Tories Explore Abolishing Non-Dom Tax Status

More businesses expect taxes to rise rather than fall after the next general election, according to research from accountancy and business advisory firm BDO. 

The Chancellor is currently examining the possibility of abolishing the tax status enjoyed by individuals residing in the UK but maintaining their tax domicile overseas.

Known as non-domiciled or non-doms, these individuals are only liable to pay UK tax on income earned within the UK, with no obligation to pay taxes on income earned elsewhere.

One of the most prominent non-doms in the UK is Akshata Murty, the wife of Rishi Sunak, though she opted to commit to paying UK tax on her overseas income two years ago.

Conservatives, including Chancellor Jeremy Hunt, have traditionally supported the non-dom arrangements, arguing that they contribute to making the UK an attractive destination for affluent individuals to live and work.

Mr. Hunt remains steadfast in ensuring that his policies do not undermine this attractiveness.

However, with the Budget looming, Treasury officials are exploring various avenues to either increase tax revenue or reduce expenditure, with the aim of financing tax cuts for millions of taxpayers.

Abolishing the non-dom regime is estimated to potentially generate £3.6 billion for the government, according to research conducted by Warwick University and the London School of Economics. HM Revenue and Customs’ latest data indicates that there were 68,800 non-doms in the UK for the tax year ending in 2022.

Recent forecasts from the Office for Budget Responsibility (OBR) have narrowed the scope for widespread tax cuts, unless additional revenue sources are identified.

Both the Chancellor and the Prime Minister have been dropping strong hints for months about their intentions to implement tax cuts.

Among the options under consideration to address this fiscal challenge are:

– Reducing spending assumptions across government departments over the next five years.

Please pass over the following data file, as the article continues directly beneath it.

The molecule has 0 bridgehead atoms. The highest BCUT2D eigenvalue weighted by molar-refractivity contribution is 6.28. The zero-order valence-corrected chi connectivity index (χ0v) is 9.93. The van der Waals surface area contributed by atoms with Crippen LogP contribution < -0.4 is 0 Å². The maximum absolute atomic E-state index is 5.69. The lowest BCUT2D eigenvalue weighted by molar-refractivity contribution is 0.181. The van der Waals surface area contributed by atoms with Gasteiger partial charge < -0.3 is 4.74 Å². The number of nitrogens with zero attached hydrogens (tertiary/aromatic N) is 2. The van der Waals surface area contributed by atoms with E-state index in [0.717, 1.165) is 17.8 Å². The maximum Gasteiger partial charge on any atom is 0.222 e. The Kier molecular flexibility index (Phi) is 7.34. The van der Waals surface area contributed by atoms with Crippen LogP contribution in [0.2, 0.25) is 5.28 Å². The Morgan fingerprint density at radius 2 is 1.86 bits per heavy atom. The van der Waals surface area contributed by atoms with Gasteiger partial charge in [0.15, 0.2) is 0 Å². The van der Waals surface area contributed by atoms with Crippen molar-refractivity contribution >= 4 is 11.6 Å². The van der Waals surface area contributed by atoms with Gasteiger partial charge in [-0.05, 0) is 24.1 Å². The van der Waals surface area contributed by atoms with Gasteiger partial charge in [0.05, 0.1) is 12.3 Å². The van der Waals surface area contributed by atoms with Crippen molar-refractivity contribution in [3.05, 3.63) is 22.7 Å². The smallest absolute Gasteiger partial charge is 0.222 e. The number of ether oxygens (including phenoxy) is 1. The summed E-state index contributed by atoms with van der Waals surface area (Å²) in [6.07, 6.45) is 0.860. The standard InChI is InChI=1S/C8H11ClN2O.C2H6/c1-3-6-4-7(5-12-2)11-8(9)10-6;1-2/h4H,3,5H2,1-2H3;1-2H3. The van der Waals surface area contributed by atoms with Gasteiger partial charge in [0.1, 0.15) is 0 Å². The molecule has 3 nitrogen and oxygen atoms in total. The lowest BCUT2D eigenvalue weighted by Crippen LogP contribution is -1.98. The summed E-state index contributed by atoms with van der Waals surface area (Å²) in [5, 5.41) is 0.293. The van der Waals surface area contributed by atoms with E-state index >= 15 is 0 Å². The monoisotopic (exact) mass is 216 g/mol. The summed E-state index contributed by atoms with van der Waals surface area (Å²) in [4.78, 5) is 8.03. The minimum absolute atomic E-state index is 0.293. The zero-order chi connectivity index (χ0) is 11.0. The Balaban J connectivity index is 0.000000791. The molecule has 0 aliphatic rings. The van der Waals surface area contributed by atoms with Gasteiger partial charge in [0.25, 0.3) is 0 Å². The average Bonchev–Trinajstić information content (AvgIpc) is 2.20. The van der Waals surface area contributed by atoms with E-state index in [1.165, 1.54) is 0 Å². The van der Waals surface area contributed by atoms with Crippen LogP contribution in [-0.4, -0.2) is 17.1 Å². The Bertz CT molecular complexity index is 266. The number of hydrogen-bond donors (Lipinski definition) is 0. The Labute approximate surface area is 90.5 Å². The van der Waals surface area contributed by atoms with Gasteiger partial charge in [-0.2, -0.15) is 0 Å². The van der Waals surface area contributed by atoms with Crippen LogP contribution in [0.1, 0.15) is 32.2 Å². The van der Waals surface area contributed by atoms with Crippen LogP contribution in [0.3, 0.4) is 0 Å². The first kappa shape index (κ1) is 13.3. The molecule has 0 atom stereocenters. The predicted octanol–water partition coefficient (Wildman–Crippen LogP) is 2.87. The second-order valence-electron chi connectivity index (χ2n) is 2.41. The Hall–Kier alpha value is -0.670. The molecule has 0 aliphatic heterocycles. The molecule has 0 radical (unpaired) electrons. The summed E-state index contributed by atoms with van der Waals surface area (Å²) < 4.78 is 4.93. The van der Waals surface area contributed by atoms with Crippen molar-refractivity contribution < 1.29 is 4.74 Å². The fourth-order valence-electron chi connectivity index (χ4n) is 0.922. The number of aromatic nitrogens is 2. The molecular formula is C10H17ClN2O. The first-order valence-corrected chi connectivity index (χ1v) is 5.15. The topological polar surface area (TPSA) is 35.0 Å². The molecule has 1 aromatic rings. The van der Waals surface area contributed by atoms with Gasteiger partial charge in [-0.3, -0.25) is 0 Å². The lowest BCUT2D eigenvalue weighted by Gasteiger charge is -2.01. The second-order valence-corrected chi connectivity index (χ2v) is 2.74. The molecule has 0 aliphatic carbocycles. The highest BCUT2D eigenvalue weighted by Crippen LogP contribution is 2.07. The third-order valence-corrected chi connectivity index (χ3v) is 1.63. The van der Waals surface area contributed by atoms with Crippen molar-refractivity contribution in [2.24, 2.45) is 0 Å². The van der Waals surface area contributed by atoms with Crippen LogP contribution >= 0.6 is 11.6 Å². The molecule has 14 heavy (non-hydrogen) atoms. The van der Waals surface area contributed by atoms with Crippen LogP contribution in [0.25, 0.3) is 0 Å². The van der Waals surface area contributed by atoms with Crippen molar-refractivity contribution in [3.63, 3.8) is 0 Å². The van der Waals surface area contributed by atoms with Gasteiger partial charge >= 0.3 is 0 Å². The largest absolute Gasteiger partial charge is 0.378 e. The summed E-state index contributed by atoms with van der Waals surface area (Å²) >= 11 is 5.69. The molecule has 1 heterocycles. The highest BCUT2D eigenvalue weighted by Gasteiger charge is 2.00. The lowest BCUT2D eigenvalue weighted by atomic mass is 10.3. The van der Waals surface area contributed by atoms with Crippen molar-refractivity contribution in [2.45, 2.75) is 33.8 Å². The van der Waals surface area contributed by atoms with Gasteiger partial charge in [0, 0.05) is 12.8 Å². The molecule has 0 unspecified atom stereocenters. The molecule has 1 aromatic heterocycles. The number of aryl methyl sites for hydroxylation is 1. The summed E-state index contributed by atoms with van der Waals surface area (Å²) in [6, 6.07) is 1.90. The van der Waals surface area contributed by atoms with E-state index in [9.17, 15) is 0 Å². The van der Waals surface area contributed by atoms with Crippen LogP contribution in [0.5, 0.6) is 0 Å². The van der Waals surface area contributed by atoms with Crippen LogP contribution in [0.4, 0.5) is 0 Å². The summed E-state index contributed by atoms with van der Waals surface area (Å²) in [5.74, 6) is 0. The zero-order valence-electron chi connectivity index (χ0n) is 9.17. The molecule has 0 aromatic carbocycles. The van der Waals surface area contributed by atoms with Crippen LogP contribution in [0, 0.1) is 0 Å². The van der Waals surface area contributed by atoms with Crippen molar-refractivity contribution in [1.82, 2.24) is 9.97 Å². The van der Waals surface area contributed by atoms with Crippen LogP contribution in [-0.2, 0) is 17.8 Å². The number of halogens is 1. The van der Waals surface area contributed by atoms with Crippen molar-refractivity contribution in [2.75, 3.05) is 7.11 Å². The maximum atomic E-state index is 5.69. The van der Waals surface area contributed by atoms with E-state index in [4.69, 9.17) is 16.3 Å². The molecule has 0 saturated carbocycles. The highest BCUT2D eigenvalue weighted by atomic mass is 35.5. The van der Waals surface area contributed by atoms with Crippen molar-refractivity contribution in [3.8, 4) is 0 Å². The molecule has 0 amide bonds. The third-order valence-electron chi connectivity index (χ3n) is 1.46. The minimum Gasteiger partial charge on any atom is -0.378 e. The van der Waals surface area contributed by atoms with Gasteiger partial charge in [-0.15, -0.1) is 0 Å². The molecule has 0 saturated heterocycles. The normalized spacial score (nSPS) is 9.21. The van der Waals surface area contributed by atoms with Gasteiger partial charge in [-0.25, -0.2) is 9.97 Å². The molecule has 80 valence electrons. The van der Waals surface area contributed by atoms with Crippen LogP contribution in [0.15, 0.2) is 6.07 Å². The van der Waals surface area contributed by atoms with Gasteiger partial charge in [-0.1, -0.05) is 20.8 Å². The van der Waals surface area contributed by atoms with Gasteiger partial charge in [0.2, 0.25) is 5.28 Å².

– Introducing a new tax on vaping and increasing taxes on tobacco.
– Abolishing non-dom tax status.

The Chancellor is awaiting further data from the OBR in the coming days and has not yet committed to any specific measures regarding non-doms.

However, he has not ruled out the possibility either.

From a political perspective, this development is intriguing as it highlights the Chancellor’s dilemma as he contemplates an idea he has previously rejected.

Should he decide to pursue this course of action, it would present a dilemma for the Labour Party, as it would entail adopting one of their proposals and potentially complicate their own fiscal plans if they also endorse any tax cuts announced by the Chancellor, as is anticipated.

Labour’s Shadow Chancellor, Rachel Reeves, has warned that whichever party wins the next election will inherit challenging economic circumstances, comparing the situation to the aftermath of the Second World War.

She criticized the Conservatives for abandoning fiscal prudence, using a metaphor likening their actions to breaking windows and setting fire to a house after George Osborne’s promise to “fix the roof” while the sun was shining.

Labour has pledged to adhere to the principle that national debt should decrease as a share of the national economy within five years.

The government might deplete much of its fiscal headroom in the upcoming Budget, potentially implying that Labour would need to raise taxes if they were to take office.

Conservative plans for tax cuts are based on a provisional allocation for public spending post-election, rather than detailed spending plans.

Ms. Reeves is expected to unveil further details about Labour’s economic approach after the Budget, once the new economic forecasts from the OBR are available.